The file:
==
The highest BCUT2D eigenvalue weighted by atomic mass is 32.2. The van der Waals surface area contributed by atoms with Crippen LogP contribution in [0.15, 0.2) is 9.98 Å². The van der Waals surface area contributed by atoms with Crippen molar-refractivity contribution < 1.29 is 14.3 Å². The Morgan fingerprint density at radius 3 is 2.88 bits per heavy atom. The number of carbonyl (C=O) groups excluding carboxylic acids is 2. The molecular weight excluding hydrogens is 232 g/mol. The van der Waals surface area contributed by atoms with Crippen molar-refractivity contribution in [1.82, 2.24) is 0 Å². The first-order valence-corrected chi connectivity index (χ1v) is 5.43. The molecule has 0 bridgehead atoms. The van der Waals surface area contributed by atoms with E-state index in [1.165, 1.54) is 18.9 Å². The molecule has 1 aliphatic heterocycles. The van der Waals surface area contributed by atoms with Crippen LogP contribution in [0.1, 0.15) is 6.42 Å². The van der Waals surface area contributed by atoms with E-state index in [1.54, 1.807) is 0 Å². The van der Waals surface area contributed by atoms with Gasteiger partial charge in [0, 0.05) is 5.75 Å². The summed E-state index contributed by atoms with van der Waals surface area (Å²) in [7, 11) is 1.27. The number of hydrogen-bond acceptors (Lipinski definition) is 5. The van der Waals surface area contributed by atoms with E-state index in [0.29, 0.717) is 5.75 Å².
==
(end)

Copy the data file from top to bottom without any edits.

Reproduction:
The highest BCUT2D eigenvalue weighted by atomic mass is 32.2. The van der Waals surface area contributed by atoms with Crippen LogP contribution in [0.15, 0.2) is 9.98 Å². The van der Waals surface area contributed by atoms with Crippen molar-refractivity contribution < 1.29 is 14.3 Å². The Morgan fingerprint density at radius 3 is 2.88 bits per heavy atom. The number of carbonyl (C=O) groups excluding carboxylic acids is 2. The molecular weight excluding hydrogens is 232 g/mol. The van der Waals surface area contributed by atoms with Crippen molar-refractivity contribution in [1.82, 2.24) is 0 Å². The first-order valence-corrected chi connectivity index (χ1v) is 5.43. The molecule has 0 bridgehead atoms. The van der Waals surface area contributed by atoms with E-state index in [1.165, 1.54) is 18.9 Å². The molecule has 1 aliphatic heterocycles. The van der Waals surface area contributed by atoms with Crippen LogP contribution in [0.1, 0.15) is 6.42 Å². The van der Waals surface area contributed by atoms with E-state index in [1.54, 1.807) is 0 Å². The van der Waals surface area contributed by atoms with Gasteiger partial charge in [0, 0.05) is 5.75 Å². The summed E-state index contributed by atoms with van der Waals surface area (Å²) in [7, 11) is 1.27. The number of hydrogen-bond acceptors (Lipinski definition) is 5. The van der Waals surface area contributed by atoms with E-state index in [0.29, 0.717) is 5.75 Å².